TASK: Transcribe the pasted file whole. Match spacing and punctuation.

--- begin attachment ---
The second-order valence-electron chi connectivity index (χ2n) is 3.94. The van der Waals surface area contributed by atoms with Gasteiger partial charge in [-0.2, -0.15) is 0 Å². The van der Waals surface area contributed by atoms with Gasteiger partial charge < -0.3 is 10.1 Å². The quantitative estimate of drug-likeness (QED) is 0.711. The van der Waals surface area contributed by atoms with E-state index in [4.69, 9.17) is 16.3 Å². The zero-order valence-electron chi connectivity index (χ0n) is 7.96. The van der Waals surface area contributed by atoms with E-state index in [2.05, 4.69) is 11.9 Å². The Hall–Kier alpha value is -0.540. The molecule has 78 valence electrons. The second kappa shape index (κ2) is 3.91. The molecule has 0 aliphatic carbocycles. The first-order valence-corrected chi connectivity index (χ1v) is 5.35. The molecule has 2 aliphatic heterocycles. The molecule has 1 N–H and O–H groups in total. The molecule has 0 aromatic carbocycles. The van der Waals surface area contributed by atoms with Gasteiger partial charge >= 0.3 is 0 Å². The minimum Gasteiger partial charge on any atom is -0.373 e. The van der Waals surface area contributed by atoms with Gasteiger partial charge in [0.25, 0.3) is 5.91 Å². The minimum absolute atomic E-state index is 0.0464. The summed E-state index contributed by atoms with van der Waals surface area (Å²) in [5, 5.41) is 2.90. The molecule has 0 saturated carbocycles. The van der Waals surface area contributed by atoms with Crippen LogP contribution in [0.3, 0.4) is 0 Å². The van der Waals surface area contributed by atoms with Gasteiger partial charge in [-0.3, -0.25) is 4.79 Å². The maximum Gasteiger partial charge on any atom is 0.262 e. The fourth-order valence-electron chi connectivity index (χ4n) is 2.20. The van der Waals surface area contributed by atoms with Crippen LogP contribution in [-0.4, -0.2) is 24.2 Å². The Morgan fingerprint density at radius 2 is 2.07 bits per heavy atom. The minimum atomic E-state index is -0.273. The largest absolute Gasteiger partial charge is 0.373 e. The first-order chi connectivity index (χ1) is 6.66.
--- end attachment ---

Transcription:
The second-order valence-electron chi connectivity index (χ2n) is 3.94. The van der Waals surface area contributed by atoms with Gasteiger partial charge in [-0.2, -0.15) is 0 Å². The van der Waals surface area contributed by atoms with Gasteiger partial charge < -0.3 is 10.1 Å². The quantitative estimate of drug-likeness (QED) is 0.711. The van der Waals surface area contributed by atoms with E-state index in [4.69, 9.17) is 16.3 Å². The zero-order valence-electron chi connectivity index (χ0n) is 7.96. The van der Waals surface area contributed by atoms with E-state index in [2.05, 4.69) is 11.9 Å². The Hall–Kier alpha value is -0.540. The molecule has 78 valence electrons. The second kappa shape index (κ2) is 3.91. The molecule has 0 aliphatic carbocycles. The first-order valence-corrected chi connectivity index (χ1v) is 5.35. The molecule has 2 aliphatic heterocycles. The molecule has 1 N–H and O–H groups in total. The molecule has 0 aromatic carbocycles. The van der Waals surface area contributed by atoms with Gasteiger partial charge >= 0.3 is 0 Å². The minimum Gasteiger partial charge on any atom is -0.373 e. The van der Waals surface area contributed by atoms with Gasteiger partial charge in [0.25, 0.3) is 5.91 Å². The minimum absolute atomic E-state index is 0.0464. The summed E-state index contributed by atoms with van der Waals surface area (Å²) in [5, 5.41) is 2.90. The molecule has 0 saturated carbocycles. The van der Waals surface area contributed by atoms with Crippen LogP contribution in [0.3, 0.4) is 0 Å². The van der Waals surface area contributed by atoms with Gasteiger partial charge in [-0.3, -0.25) is 4.79 Å². The maximum Gasteiger partial charge on any atom is 0.262 e. The fourth-order valence-electron chi connectivity index (χ4n) is 2.20. The van der Waals surface area contributed by atoms with Crippen LogP contribution in [-0.4, -0.2) is 24.2 Å². The Morgan fingerprint density at radius 2 is 2.07 bits per heavy atom. The minimum atomic E-state index is -0.273. The largest absolute Gasteiger partial charge is 0.373 e. The first-order chi connectivity index (χ1) is 6.66.